A great Canadian friend passes on....
The concealment and extrication of the American diplomats by the Canadian government and the Central Intelligence Agency inspired the recent movie “Argo.” Though Mr. Sheardown is not mentioned in it — public recognition always gravitated to Mr. Taylor, who is portrayed in the film as a hero — his role was nevertheless consequential.
“Without his enthusiastic welcome, we might have tried to survive on our own a few more days,” Mark Lijek, a retired Foreign Service officer, wrote in Slate last year. “We would have failed.”
Mr. Sheardown’s avuncular, pipe-puffing manner led his houseguests to call him Big Daddy. He bought groceries at different stores to disguise his household’s suddenly larger appetite. He bribed the garbage collector with money and beer for the same reason. Surveillance, including tanks at the end of the street, was constant. Strangers knocked on the front door, suspicious calls were commonplace, their car was repeatedly searched.
“We were already living in danger,” Mr. Sheardown’s wife, Zena, said in an interview on Wednesday. “And certainly the danger was compounded because we were hiding, literally hiding, fugitives.”
Here is an extraordinary episode from Sheardown's young life, ending with a piquant touch:
John Vernon Sheardown was born on Oct. 11, 1924, in Sandwich, Ontario, a small town absorbed by Windsor in the 1930s. At 18, he joined the Canadian Air Force and flew a bomber in World War II, once crash-landing near an English village after limping back from an attack on Germany. He broke both legs, but was able to crawl to a pub door at 3 a.m. and rouse the owner. He asked for a glass of Scotch, which the owner gave him. The owner then asked for payment while Mr. Sheardown waited for an ambulance — a story Mr. Sheardown relished.
The NYT obit notes that Argo producer & star Ben Affleck expressed regret to Sheardown's family, that he omitted mention of the diplomat in his film. Affleck's plea of "length, drama and cost" rings hollow. It'd have been a simple & hardly expensive matter to pay warm tribute where it truly was due.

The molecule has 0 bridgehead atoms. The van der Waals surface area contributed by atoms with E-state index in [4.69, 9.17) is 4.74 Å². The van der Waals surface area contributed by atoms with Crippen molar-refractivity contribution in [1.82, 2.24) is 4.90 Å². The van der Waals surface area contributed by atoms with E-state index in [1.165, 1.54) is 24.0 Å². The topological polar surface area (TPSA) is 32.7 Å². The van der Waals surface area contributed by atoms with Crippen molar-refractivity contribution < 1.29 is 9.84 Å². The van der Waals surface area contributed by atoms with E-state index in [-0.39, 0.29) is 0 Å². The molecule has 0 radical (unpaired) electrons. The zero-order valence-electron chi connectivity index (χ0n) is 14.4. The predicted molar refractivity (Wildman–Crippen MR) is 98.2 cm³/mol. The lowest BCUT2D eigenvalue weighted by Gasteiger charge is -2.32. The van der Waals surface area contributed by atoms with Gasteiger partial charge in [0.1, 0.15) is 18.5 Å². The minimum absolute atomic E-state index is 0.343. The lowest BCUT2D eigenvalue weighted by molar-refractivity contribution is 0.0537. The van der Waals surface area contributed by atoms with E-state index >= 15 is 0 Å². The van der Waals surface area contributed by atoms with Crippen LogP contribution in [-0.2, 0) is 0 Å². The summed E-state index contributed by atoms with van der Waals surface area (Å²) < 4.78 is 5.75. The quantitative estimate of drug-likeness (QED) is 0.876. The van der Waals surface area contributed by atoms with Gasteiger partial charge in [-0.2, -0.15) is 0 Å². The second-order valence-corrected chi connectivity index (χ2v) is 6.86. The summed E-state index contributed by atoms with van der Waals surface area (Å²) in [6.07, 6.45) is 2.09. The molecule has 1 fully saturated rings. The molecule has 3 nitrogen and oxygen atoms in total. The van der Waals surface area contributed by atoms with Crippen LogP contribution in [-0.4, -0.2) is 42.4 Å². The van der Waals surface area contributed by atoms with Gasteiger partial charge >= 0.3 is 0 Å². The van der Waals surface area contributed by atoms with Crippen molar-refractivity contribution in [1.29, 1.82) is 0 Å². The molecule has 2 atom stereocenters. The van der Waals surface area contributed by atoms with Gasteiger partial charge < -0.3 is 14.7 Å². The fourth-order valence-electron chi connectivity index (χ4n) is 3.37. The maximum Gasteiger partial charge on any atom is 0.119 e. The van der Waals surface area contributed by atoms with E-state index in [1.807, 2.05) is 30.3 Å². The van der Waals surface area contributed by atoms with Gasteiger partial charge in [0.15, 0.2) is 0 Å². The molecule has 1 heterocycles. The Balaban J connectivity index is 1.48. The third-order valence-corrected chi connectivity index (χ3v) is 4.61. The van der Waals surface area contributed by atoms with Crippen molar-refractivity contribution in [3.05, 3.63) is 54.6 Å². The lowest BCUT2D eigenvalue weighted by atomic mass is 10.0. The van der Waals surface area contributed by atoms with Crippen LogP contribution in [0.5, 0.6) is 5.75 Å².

For more as to the hostage crisis & Hollywood's latest version, here is what two months ago I posted on LFTC re Argo:
On October 12 Ben Affleck's new film ("Argo") hit theaters. It is based on a real-life CIA/Canada rescue of 6 US diplomats from the roiling revolutionary cauldron that was Tehran during the 1979-1980 hostage crisis.
I saw the Affleck film. It is two hours of well-done entertainment, with much of the suspense coming from the story being based on an actual episode. The picture is mostly accurate, according to an article in Slate--see the video clip of the star CIA agent at the end. But the Canadians deserved far more credit than they got; this Wired article adds telling detail to the true story. A WSJ op-ed explains how the movie graphically shows the cruelty & fanaticism of the Iranian Islamists.
But Affleck & co-producer George Clooney could not resist a wet-kiss postscript valentine to one of America's worst presidents, Jimmy Carter. Just before the credits the producers tell us that Carter brought the hostages home safely and thus preserved America's dignity. They add that the story is an exemplar of cooperation between governments.
Tellingly, their postscript omits the disastrous failed hostage rescue mission of April 1980, during the crisis. That a raid was being planned is mentioned in the film, but not its result, which came after completion of the CIA "exfiltration" depicted in the film. The uninitiated viewer is left believing that the US emerged with enhanced stature around the globe.
Nothing could be further from historical truth. The humiliation America suffered from a 444-day hostage crisis, plus a failed rescue mission, were key factors in Ronald Reagan's defeat of Carter in the 1980 election. In the book, Argo (2012), authored by Antonio Mendez, the CIA agent who exfiltrated the diplomats but does not share the filmmakers' politics, he called the failed raid a disaster that cost Carter the 1980 election.Now one can argue that those who remember those years will not take their views from Hollywood propaganda, and that those who are too young to recall will remember a very entertaining flick, and not the whitewash at the end. But it is another marker in liberal Hollywood's canon of historical revisionism, ably detailed by TAS reviewer James Bowman.
Bottom Line. One of the most famous, enduring foreign policy quotes comes from the 19th century British statesman Lord Palmerston, who declared that nations have neither permanent friends nor permanent enemies, only permanent interests.
The historical refutation of that proposition includes Canada, with whom America has lived at peace for 145 years since its 1867 creation, and former Canadian Ambassador Ken Taylor & his deputy, John Sheardown, whose courage & decency a generation ago led them to risk their own lives to spare six American diplomats a lengthy, brutal ordeal.
Letter from the Capitol, LFTC, Foreign Policy, Conservative Politics